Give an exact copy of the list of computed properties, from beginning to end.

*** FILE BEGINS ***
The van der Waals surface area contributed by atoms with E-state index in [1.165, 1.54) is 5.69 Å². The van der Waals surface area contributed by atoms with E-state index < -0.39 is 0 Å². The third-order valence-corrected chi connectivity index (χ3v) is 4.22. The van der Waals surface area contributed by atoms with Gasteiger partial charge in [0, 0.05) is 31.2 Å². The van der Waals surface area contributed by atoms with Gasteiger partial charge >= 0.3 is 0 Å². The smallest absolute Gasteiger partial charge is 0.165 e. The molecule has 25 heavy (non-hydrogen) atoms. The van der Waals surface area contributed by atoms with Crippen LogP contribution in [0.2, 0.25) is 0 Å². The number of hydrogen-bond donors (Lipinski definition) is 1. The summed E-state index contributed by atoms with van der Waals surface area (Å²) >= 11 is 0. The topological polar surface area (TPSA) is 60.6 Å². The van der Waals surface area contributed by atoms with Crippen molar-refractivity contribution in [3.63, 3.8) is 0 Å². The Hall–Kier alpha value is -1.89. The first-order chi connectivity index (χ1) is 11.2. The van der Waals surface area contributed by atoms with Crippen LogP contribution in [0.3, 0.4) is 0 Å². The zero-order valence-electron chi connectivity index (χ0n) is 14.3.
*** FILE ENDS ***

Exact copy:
The van der Waals surface area contributed by atoms with E-state index in [1.165, 1.54) is 5.69 Å². The van der Waals surface area contributed by atoms with E-state index < -0.39 is 0 Å². The third-order valence-corrected chi connectivity index (χ3v) is 4.22. The van der Waals surface area contributed by atoms with Gasteiger partial charge in [0, 0.05) is 31.2 Å². The van der Waals surface area contributed by atoms with Gasteiger partial charge >= 0.3 is 0 Å². The smallest absolute Gasteiger partial charge is 0.165 e. The molecule has 25 heavy (non-hydrogen) atoms. The van der Waals surface area contributed by atoms with Crippen LogP contribution in [0.2, 0.25) is 0 Å². The number of hydrogen-bond donors (Lipinski definition) is 1. The summed E-state index contributed by atoms with van der Waals surface area (Å²) >= 11 is 0. The topological polar surface area (TPSA) is 60.6 Å². The van der Waals surface area contributed by atoms with Crippen molar-refractivity contribution in [3.63, 3.8) is 0 Å². The Hall–Kier alpha value is -1.89. The first-order chi connectivity index (χ1) is 11.2. The van der Waals surface area contributed by atoms with Crippen LogP contribution in [0.3, 0.4) is 0 Å². The zero-order valence-electron chi connectivity index (χ0n) is 14.3.